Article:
Push, Nevada
Storybook Hero

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One Night in Prufrock and the World's Your Oyster

Back at Sheriff Relaxo's office, the namesake of said office barges in and prevents yet another scene of Exposition, Lies, and Videotape from becoming a reality as he curtly informs Jim, "Prufrock, you're being moved. Let's go." Jim stands, because he's a pushover, and Not His Lawyer follows them outside, asking, "Where are you taking my client?" Sheriff Relaxo explains, "Vegas Pen. We're out of room here." Out of room? There's no one else there. And I don't even mean that in a they're-giving-away- the-only-money- they-have-so-they- can't-even-afford- to-hire-any-extras- to-be-imprisoned kind of way; I mean that in a literal, smarty-who-knows-the-show kind of way: no one else would be held in the Push Sheriff's Department prison because no one else does anything wrong. There's only one troublemaker, and all cameras are pointed at him. So where are we going and what's going on? Sheriff Relaxo grabs Jim's arm as they walk outside, the sheriff whispering, "You know what they do to tax men in the Pen, Prufrock?" They ask what the K in 401K stands for? What? Tell me you've never wondered. Jim asks Not His Lawyer if there's anything he can do, and Not His Lawyer at least insures, "I'll call the Vegas office. You won't go into the general population." Oooh, Genpop. Tough crowd. Pawn, standing aside, comforts Jim with the knowledge, "Cheer up, Jimbo. It's only a four-hour drive." Jim steps into a dank and crowded van as Sheriff Relaxo adds helpfully and cluefully, "Through the Valley of Fire." Jim is shackled in a seat next to two stank-looking prisoners, and the truck zooms down a lonely stretch of highway past The Three Product-Placed Ross-Dress-For-Less-Suit-Wearers Of The Apocalypse, one of whom observes, "Goodbye, Jim Prufrock." The truck continues on past a highway sign reading, "Welcome to the: Valley Of Fire." Oooh, the: Valley of Fire. Where superfluous colons can kill with a glance.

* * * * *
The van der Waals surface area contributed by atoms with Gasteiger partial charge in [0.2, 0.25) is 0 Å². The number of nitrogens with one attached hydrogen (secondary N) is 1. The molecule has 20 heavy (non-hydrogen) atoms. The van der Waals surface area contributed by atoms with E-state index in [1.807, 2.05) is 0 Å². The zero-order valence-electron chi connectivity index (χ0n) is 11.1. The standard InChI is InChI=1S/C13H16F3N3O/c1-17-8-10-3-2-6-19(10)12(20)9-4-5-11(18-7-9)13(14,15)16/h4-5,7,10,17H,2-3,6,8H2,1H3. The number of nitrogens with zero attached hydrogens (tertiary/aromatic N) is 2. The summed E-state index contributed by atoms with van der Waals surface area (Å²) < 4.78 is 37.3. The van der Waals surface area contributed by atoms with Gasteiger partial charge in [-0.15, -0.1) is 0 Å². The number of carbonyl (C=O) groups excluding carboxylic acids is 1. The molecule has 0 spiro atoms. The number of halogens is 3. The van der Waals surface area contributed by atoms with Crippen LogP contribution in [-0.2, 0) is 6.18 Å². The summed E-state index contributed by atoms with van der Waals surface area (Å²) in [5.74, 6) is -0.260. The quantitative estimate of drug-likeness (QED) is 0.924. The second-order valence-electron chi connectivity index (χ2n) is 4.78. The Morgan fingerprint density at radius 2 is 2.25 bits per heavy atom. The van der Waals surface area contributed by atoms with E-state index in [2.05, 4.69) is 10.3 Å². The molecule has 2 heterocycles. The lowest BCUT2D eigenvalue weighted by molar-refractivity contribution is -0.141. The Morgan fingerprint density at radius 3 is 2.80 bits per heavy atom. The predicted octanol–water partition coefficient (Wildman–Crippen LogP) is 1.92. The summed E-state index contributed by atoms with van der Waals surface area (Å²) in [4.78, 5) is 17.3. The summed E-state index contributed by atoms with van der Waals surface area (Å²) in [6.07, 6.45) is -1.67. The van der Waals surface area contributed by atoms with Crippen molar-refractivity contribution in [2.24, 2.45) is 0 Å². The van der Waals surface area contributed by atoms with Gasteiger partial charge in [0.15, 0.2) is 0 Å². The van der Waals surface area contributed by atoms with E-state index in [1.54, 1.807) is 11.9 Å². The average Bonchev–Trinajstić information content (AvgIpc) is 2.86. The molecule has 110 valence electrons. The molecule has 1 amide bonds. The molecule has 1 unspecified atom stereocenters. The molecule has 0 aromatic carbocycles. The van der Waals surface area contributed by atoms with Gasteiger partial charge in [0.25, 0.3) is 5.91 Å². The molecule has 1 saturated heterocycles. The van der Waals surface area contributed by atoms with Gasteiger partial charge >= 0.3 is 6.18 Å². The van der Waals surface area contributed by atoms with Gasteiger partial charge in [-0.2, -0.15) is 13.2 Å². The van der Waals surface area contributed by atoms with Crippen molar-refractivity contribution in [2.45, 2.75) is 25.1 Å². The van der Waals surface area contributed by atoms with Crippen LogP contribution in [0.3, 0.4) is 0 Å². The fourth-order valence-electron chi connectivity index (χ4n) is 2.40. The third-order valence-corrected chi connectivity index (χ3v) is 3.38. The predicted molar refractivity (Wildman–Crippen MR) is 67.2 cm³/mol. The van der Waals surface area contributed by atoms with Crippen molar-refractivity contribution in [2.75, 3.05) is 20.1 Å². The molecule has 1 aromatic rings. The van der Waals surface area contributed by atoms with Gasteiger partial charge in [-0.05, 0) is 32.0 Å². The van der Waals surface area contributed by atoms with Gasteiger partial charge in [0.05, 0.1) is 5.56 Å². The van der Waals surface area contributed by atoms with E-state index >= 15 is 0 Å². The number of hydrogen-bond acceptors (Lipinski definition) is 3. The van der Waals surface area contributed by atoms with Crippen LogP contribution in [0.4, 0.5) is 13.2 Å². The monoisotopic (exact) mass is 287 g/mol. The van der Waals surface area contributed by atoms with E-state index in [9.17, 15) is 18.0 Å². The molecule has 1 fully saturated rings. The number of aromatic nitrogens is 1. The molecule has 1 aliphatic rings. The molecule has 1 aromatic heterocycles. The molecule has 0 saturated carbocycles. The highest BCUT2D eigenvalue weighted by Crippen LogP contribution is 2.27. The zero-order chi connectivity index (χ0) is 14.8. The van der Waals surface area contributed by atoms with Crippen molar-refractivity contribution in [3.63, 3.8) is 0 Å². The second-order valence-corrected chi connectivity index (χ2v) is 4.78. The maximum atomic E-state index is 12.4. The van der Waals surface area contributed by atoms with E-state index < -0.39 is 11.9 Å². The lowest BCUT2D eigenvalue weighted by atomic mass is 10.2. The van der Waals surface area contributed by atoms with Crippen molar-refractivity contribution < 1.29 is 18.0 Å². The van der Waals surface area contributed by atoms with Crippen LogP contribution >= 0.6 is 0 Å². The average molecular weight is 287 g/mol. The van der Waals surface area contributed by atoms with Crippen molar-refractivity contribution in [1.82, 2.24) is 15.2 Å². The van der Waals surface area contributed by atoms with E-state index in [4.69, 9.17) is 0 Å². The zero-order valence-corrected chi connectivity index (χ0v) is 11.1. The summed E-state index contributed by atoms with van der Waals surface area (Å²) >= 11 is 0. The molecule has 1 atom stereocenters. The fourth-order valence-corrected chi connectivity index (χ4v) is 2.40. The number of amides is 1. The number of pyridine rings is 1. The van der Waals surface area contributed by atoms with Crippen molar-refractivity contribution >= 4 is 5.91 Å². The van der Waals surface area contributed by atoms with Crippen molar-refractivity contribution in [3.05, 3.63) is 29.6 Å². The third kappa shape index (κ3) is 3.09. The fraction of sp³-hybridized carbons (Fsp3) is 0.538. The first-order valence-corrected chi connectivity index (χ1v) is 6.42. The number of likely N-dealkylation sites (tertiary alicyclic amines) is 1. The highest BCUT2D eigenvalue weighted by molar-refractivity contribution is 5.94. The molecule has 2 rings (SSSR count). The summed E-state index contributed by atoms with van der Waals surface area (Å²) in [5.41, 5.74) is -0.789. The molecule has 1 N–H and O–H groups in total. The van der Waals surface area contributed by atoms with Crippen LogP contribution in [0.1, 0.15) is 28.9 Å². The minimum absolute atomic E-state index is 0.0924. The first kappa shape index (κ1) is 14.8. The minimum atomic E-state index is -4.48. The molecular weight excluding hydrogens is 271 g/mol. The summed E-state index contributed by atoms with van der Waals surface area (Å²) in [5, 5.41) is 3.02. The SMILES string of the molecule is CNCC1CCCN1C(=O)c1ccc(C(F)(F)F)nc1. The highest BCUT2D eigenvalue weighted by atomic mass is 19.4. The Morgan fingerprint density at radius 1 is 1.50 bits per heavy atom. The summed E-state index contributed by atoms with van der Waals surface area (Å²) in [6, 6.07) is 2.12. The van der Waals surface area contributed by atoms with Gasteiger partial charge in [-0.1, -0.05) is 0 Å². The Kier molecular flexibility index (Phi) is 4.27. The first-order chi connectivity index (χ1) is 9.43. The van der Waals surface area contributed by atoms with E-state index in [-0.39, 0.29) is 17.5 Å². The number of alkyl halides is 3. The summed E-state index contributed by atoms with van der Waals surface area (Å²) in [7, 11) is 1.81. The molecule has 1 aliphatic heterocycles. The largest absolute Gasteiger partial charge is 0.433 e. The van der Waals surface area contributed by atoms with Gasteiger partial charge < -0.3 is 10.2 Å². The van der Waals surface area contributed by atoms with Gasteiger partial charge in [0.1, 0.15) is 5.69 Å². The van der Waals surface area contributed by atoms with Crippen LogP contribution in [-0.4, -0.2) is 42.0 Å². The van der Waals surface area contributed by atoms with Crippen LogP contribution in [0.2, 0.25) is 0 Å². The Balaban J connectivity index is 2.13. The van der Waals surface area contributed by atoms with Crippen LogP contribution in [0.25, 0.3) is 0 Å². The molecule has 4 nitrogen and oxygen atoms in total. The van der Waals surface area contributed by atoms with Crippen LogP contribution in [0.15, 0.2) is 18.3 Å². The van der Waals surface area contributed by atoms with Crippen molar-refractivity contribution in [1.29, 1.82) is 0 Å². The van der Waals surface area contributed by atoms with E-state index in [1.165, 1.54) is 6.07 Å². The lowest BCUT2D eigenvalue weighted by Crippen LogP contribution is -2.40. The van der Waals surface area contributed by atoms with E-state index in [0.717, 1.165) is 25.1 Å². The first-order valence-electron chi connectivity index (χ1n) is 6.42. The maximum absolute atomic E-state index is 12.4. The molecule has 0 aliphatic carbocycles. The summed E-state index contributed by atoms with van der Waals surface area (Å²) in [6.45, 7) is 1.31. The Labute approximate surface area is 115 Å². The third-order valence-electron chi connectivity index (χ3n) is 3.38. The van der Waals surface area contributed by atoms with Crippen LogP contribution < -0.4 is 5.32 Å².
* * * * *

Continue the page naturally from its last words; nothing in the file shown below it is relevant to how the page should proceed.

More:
Inside the: Truck of Fire, a handcuffed Jim sits between an enormous African-American man and a guy of some kind of Hispanic origin (I swear I'm not just arbitrarily profiling here...these details are important for the context of the scene. And, in fairness, you do have to admit that I did report just how white the trash was). The larger of the men kicks things off, asking, "We heard you a taxman." That's right. And it's one for you, nineteen for me. Personally, I'm of the belief that "Think for Yourself" is George's best work during the Rubber Soul/Revolver period, but both songs deserve equal praise and it was good to finally see him getting recognized for his contributions to the band. Wing? Thoughts? ["Oh, I know better than to take you on, Beatles Geek." -- Wing Chun] The man on the other side of Jim asks, "So you're good with numbers? You can keep a lot of them in your head all at once?" Yes, Jim answers, practically crowded out of his seat so egregiously he might have to remind them that if they try to drive in the: Truck of Fire, he'll tax the street. If they try to sit in the: Truck of Fire, he'll tax the seat. If they get too cold in the: Truck of Fire, he'll tax the heat. If they try to take a walk in the: Truck of Fire, he'll tax their feet. Taxman! Kick it up, guitar solo! 'Cause I'm the taxman! Yeah yeah, I'm the taxman. And you're working for no one but me.

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Push, Nevada

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